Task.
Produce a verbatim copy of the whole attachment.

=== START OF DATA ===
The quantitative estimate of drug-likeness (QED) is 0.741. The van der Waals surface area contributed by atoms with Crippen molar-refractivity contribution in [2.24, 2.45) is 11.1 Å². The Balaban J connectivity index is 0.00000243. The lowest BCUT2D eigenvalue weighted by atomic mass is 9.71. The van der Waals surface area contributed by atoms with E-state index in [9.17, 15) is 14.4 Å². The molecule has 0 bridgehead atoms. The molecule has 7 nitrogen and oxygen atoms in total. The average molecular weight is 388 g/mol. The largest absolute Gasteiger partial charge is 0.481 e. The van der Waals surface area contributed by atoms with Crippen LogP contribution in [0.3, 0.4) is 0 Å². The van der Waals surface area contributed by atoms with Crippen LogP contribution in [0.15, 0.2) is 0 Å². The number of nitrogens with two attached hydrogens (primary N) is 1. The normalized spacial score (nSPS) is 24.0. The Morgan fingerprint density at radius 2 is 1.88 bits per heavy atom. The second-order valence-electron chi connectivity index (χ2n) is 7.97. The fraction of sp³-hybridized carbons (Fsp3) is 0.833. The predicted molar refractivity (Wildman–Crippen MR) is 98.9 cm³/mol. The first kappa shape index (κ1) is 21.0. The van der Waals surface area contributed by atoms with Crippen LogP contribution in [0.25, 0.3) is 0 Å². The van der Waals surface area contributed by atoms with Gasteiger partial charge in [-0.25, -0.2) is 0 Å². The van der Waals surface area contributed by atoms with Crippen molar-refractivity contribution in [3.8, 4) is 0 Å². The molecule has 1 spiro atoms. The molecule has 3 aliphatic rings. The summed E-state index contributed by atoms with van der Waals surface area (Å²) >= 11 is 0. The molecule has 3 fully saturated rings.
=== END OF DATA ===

The quantitative estimate of drug-likeness (QED) is 0.741. The van der Waals surface area contributed by atoms with Crippen molar-refractivity contribution in [2.24, 2.45) is 11.1 Å². The Balaban J connectivity index is 0.00000243. The lowest BCUT2D eigenvalue weighted by atomic mass is 9.71. The van der Waals surface area contributed by atoms with E-state index in [9.17, 15) is 14.4 Å². The molecule has 0 bridgehead atoms. The molecule has 7 nitrogen and oxygen atoms in total. The average molecular weight is 388 g/mol. The largest absolute Gasteiger partial charge is 0.481 e. The van der Waals surface area contributed by atoms with Crippen LogP contribution in [0.3, 0.4) is 0 Å². The van der Waals surface area contributed by atoms with Crippen LogP contribution in [0.15, 0.2) is 0 Å². The number of nitrogens with two attached hydrogens (primary N) is 1. The normalized spacial score (nSPS) is 24.0. The Morgan fingerprint density at radius 2 is 1.88 bits per heavy atom. The second-order valence-electron chi connectivity index (χ2n) is 7.97. The fraction of sp³-hybridized carbons (Fsp3) is 0.833. The predicted molar refractivity (Wildman–Crippen MR) is 98.9 cm³/mol. The first kappa shape index (κ1) is 21.0. The van der Waals surface area contributed by atoms with Crippen LogP contribution in [0.25, 0.3) is 0 Å². The van der Waals surface area contributed by atoms with Gasteiger partial charge in [-0.25, -0.2) is 0 Å². The van der Waals surface area contributed by atoms with Crippen molar-refractivity contribution in [3.8, 4) is 0 Å². The molecule has 1 spiro atoms. The molecule has 3 aliphatic rings. The summed E-state index contributed by atoms with van der Waals surface area (Å²) >= 11 is 0. The molecule has 3 fully saturated rings.